If you are expecting increased business this summer, you may be looking to hire seasonal help in order to meet the heightened demand. Before you go on a hiring spree, however, you may want to talk to your small business insurance representative about how seasonal employees might create year-round risk for your small business.

According to claim data released by Travelers in 2011, workers compensation claims at small businesses are at their peak from June through September.

Lower back strains and other back-related injuries, as well as injuries from slips, trips, and falls, are the most common, and workers under the age of 30 account for almost one third of these employees sustaining injuries while on the job.

The need for additional workers during the summer months does contribute to the spike in workers compensation claims for the season, says Judy Coblentz, chief underwriting officer for Travelers’ small commercial division.

Activities tend to pick up once the weather warms up—more people are dining at restaurants, for example—and in some parts of the country, small businesses might only be open for the summer season, Coblentz adds.

While your business gears up for this summer’s demand, consider these five tips as you bring your new seasonal employees on board:

1. Check in with your insurance agent or broker.

Before taking on seasonal staff members, check with your insurance agent or broker to make sure you have the coverage needed to help protect your business.

For example, workers’ compensation laws vary by state, and you might not be required to carry the insurance until you have a certain number of employees. Bringing on summer hires might push you over the threshold and require you to carry the insurance for the first time, Coblentz says.

You may also want to reevaluate your business owners policy (BOP), which covers property and liability, if you plan to have more inventory during the summer months.

2. Train and supervise your seasonal employees.

Set aside enough time to properly train and supervise your new summer hires to help reduce the chance of injury to both new and existing employees. Inexperience, immaturity, or a lack of responsibility on the part of your seasonal hires could lead to losses and increased exposure to all type of insurance claims.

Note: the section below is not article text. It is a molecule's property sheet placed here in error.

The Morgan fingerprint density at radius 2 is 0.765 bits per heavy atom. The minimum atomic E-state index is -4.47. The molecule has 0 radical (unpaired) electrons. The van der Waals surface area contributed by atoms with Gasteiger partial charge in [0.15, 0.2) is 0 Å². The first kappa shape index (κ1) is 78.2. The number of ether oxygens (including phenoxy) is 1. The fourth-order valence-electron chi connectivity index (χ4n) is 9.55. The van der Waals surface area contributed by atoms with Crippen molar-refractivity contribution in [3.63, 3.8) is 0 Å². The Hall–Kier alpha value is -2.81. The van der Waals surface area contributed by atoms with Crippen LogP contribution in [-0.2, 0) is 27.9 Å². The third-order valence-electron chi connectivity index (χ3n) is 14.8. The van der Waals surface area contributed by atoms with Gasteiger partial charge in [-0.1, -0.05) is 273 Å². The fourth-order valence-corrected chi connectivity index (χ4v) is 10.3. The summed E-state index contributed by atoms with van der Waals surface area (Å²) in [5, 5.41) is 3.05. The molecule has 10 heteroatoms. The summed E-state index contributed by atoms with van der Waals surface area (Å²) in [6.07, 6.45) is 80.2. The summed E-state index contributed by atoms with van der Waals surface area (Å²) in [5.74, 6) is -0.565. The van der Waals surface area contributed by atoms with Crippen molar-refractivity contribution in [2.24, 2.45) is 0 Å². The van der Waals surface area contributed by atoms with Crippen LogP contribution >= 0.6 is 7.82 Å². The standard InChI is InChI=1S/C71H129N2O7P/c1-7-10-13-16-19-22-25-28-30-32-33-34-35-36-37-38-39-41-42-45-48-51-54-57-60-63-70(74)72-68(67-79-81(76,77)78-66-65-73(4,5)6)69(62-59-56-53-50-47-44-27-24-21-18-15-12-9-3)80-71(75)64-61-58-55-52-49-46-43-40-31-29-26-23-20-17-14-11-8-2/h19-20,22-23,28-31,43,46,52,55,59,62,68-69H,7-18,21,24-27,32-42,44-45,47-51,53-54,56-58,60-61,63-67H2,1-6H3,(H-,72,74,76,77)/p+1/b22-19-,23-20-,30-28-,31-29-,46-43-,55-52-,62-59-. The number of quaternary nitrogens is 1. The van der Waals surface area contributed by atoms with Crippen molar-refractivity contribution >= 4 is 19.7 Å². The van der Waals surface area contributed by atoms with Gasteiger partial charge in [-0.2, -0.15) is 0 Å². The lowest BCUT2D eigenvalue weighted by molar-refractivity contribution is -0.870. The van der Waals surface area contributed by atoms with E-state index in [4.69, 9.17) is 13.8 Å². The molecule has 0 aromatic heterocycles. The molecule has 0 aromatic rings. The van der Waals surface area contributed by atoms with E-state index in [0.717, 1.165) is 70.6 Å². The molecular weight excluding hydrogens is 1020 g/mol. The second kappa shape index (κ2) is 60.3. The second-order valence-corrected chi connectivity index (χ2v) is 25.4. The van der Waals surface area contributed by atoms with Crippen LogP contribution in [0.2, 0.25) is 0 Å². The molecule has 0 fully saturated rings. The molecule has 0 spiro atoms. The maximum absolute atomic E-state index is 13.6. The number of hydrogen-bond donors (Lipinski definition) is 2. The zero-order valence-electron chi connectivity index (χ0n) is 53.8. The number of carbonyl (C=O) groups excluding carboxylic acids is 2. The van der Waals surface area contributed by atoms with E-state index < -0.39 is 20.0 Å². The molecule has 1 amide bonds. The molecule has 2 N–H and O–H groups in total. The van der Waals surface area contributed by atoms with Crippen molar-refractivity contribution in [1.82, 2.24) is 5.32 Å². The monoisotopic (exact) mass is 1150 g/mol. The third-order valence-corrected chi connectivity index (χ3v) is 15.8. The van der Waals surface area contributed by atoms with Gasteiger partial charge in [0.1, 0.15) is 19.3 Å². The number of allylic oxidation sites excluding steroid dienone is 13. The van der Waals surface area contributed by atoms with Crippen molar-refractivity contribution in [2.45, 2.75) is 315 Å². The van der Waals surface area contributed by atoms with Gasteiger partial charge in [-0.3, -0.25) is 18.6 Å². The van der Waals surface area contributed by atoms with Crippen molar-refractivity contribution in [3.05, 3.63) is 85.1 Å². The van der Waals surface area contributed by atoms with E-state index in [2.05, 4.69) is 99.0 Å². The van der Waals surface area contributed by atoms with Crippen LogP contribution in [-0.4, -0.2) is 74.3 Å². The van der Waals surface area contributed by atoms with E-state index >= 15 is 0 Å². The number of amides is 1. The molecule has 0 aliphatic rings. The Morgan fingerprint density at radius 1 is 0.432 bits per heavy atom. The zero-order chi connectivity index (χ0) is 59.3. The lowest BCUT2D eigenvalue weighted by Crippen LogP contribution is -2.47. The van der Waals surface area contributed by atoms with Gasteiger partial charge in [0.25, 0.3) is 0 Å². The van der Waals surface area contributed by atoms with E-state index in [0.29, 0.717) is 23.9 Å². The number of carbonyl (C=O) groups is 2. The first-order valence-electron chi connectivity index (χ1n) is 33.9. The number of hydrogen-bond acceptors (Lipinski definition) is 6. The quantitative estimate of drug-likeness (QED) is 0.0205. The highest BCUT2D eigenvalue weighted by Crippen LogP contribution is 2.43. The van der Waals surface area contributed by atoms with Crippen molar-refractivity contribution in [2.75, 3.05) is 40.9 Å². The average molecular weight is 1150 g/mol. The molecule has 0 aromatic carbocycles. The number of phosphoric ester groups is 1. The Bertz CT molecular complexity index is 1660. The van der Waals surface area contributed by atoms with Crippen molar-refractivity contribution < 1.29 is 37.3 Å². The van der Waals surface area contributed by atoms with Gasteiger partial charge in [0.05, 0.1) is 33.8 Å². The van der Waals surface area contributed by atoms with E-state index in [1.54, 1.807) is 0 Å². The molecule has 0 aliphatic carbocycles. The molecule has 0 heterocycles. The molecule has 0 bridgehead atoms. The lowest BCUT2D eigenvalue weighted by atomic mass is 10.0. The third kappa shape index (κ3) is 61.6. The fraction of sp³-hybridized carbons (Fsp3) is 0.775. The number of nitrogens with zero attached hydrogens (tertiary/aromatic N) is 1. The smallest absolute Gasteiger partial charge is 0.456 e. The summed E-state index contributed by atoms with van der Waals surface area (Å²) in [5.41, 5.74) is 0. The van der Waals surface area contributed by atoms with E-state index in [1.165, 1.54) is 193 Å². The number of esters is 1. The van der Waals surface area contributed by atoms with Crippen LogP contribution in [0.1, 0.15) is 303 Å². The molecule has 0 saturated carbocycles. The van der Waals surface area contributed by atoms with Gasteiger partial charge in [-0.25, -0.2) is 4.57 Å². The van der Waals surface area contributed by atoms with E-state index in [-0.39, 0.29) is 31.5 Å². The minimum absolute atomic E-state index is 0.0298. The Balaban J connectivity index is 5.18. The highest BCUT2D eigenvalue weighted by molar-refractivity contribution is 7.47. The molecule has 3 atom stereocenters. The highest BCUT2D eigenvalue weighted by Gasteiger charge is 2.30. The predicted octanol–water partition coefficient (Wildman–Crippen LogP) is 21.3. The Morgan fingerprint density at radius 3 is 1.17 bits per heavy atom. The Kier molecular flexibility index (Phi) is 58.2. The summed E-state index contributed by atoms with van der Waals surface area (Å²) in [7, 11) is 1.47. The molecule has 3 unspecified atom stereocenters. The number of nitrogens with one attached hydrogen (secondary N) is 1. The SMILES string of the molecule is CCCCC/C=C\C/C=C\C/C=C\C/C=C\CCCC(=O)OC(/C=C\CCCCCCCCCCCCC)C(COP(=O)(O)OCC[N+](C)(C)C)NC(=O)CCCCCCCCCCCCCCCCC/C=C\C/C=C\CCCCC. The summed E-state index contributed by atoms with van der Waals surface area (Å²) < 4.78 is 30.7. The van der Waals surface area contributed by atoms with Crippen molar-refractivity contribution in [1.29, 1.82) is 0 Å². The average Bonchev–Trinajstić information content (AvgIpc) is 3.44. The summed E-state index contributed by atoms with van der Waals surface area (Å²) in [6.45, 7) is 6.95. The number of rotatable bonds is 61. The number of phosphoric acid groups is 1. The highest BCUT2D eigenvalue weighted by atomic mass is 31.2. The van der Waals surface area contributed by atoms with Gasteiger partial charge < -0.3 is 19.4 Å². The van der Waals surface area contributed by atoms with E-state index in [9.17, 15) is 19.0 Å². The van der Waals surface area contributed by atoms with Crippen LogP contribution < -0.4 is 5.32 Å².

Whether you hire your summer employees early or spend extra time training them in their first few days, “make sure that they actually understand the business, the job that they are going to do, and how to do it properly,” Coblentz says.

First, decide when your summer employees will be needed to manage the peak business. Then, allocate the appropriate amount of time to bring them aboard and train them to handle the increased activity.

Consider assigning more-experienced employees to work alongside the seasonal hires until the newer employees are capable of performing their job duties independently.

3. Determine the level of responsibility your summer hires can take on.

Before divvying up tasks, consider the level of responsibility assigned to your summer employees. Placing a critical task in the hands of a seasonal worker could compromise your business.

4. Teach all employees safe work practices and procedures.

It’s important that you train all of your seasonal workers, regardless of their background, in safe work practices and procedures. Your safety training could include a tutorial on emergency procedures and a review of employee protocol if an accident occurs.

5. Make sure you and your employees have the right auto insurance coverage.

If your seasonal workers will be driving or making deliveries for your business using their own vehicles, you may want to think about purchasing hired and non-owned auto coverage. Hired auto insurance provides liability protection when you drive a vehicle you don’t own. Non-owned auto insurance provides liability protection when an employee occasionally has to drive his or her personal vehicle for business purposes.

If the employees are using your business vehicle, make sure your commercial auto policy has the appropriate limits and coverage. You should also make sure that your employees have insurance coverages on their own vehicles.

Before letting summer workers go out on the road on behalf of your business, Coblentz suggests looking at a “combination of how long someone has been driving and what their record looks like during that time period.”

By adequately preparing for your summer hires and providing them with the necessary training, you can help equip your business to handle the summer rush and limit any possible incidents.

Joslin Woods is a researcher, writer, and Web producer at Think Glink Publishing, with a background in print and digital media. Previously, Joslin worked as a news reporter for the international news agency Agence France-Presse and as a freelance reporter for the Sun-Times News Group. She is a graduate of Vanderbilt University and holds a master’s degree in journalism from Northwestern University.